It’s a practical matter.
Sheldon Richman’s piece at Reason goes more into the policy and history of the wet-dry county divide than I care to.
The problem with the “local control” side of the debate is that the odds are stacked overwhelmingly in favor of the status quo.
If a county wishes to vote on whether to change from dry to wet (or vice versa), Ark. Code Ann. § 3-8-205 (a)(1) requires that a petition be submitted by 38% of the registered voters in the county. If a county wishes to change from dry to damp,** however, the petition need only be signed by enough registered voters to equal 15% of the votes cast in that county in the previous gubernatorial election.***
Essentially, the state legislature has made it incredibly easy for voters to decide to go from dry to damp, but incredibly difficult to go from dry to wet. Thirty-eight per cent of the registered voters in the county is essentially the signature of every voter who plans to vote in favor of the change.
And, of course, opponents of the statewide preemption (and Saline County’s petition to go from dry to wet) are rent-seeking county line liquor stores whose business will suffer when their neighboring counties are no longer dry.
It’s Baptists and Bootleggers all over again.
*Yes, it looks odd, but “Arkansas’s” is the correct possessive form.
**”Damp” counties forbid the sale of alcohol over the counter, but allow the sale in “clubs” for on-premises consumption.
***Ark. Code Ann. § 3-9-206 (a)(2).
The War on Drugs, on the other hand, turns 40 on Friday.
NPR points out (H/T Uncle) that the spending on this unwinnable war is unjustifiable; the Obama administration disagrees.
Gary Johnson agrees, and said, “In my view, in terms of individual liberties and fiscal responsibility, opposition to the drug war is perfectly consistent with true Republican Party values.”
I don’t know if ending the drug war and decriminalizing the various currently illegal drugs would affect crime rates; my gut feeling is that they would go down, much like bootlegging (mostly) ended with the repeal of Prohibition.
I do know that at this point, continuing the drug war is merely throwing good money after bad; thinking that we have to continue fighting against the scourge of illegal drugs because of how much we’ve spent is merely falling prey to the sunk cost fallacy.
The money we’ve wasted in the War on Drugs is gone forever. We can’t get it back.
What we can do is stop spending more money on it, immediately.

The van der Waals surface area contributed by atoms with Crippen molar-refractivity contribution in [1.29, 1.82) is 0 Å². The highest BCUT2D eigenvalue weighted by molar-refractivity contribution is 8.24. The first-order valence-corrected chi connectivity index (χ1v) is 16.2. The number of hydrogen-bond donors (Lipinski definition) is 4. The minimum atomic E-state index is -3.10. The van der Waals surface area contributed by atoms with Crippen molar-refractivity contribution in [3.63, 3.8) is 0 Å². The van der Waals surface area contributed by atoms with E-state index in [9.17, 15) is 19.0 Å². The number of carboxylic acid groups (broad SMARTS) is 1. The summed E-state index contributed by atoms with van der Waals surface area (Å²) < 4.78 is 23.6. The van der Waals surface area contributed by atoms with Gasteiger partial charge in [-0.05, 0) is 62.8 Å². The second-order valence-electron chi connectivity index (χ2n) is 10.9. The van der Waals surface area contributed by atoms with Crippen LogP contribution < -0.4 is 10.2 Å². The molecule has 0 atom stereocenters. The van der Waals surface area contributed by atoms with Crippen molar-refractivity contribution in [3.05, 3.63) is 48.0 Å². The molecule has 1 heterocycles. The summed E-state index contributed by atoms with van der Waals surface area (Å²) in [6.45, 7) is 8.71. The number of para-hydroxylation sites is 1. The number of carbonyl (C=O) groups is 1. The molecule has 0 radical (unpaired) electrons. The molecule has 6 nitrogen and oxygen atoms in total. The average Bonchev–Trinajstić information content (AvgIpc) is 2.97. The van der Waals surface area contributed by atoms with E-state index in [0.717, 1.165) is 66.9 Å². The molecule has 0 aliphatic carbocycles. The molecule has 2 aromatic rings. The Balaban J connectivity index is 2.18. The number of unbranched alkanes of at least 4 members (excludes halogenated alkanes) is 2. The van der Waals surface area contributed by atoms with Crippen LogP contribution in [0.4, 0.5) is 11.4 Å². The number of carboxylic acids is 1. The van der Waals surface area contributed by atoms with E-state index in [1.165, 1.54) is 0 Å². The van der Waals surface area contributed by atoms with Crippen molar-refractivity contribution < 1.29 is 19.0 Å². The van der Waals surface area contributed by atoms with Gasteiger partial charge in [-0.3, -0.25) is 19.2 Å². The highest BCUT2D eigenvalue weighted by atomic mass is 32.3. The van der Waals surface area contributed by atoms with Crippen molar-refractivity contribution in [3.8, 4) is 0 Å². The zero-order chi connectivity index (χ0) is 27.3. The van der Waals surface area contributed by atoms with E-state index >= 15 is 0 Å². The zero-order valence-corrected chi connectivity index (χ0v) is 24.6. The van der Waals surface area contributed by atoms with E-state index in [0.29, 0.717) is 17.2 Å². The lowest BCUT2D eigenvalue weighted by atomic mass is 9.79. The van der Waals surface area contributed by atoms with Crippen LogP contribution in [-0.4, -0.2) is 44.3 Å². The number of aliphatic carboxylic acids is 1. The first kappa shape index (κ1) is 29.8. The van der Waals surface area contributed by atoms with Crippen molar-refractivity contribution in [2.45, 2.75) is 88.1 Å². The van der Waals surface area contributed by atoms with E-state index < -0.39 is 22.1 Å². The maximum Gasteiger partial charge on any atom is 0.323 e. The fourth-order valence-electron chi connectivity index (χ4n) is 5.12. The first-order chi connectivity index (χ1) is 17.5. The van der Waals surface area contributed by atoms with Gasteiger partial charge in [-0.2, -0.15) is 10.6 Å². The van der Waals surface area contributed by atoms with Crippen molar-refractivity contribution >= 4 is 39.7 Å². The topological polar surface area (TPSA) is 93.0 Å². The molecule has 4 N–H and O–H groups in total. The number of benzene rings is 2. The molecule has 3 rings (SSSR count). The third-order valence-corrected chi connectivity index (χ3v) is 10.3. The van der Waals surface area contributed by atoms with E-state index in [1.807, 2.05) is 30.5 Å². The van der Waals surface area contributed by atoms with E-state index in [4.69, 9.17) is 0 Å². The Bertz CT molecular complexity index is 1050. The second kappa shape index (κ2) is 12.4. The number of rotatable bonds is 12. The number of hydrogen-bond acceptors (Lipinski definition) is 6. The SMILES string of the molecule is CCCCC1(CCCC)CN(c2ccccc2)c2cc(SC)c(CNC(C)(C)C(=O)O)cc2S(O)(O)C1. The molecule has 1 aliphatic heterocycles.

It’s not much, but it would be a good start towards reining in the government and reclaiming our civil liberties; how many of them have been sacrificed already due to the war on drugs?
Yes, I know the title looks wrong, but trust me: it’s not.
Baccano! is a 16 episode OVA series based on a series of light novels; it’s set during Prohibition, and follows the intersecting adventures of a few different mafia families, non-mafia bootleggers, cultists, and immortals.
You read that right. Several of the characters drank (whether knowingly or unknowingly) the brew of alchemists, the grand panacea, and if there’s one thing the roaring 20s and 30s didn’t need, it’s a bunch of immortal mafiosos, crooks, and bootleggers.
It makes for an entertaining (if bloody) show, though. The cast is large, and because it jumps back and forth through time (sometimes several times each episode), it’s hard to keep track of who’s who and exactly when and what is going on, but if you can get past that, it’s worth the watch.
If that’s too much work for you, though, you can always just listen to the opening music. It’s as jazzy as Tank!
Then the first step ought to involve reining in the ATF; they’ve done more than their fair share of getting guns across the border themselves.
Calderon has complained about what he sees as attempts by the US to meddle in Mexican domestic policy; that’s quite the statement, considering that not even a year ago he addressed Congress and told them they ought to reenact the ’94 Assault Weapons Ban.
The root cause of the violence at the Mexican border is the illegal drug trade; we had the same problems (violence-wise) during Prohibition, and it turns out that prohibition still isn’t effective.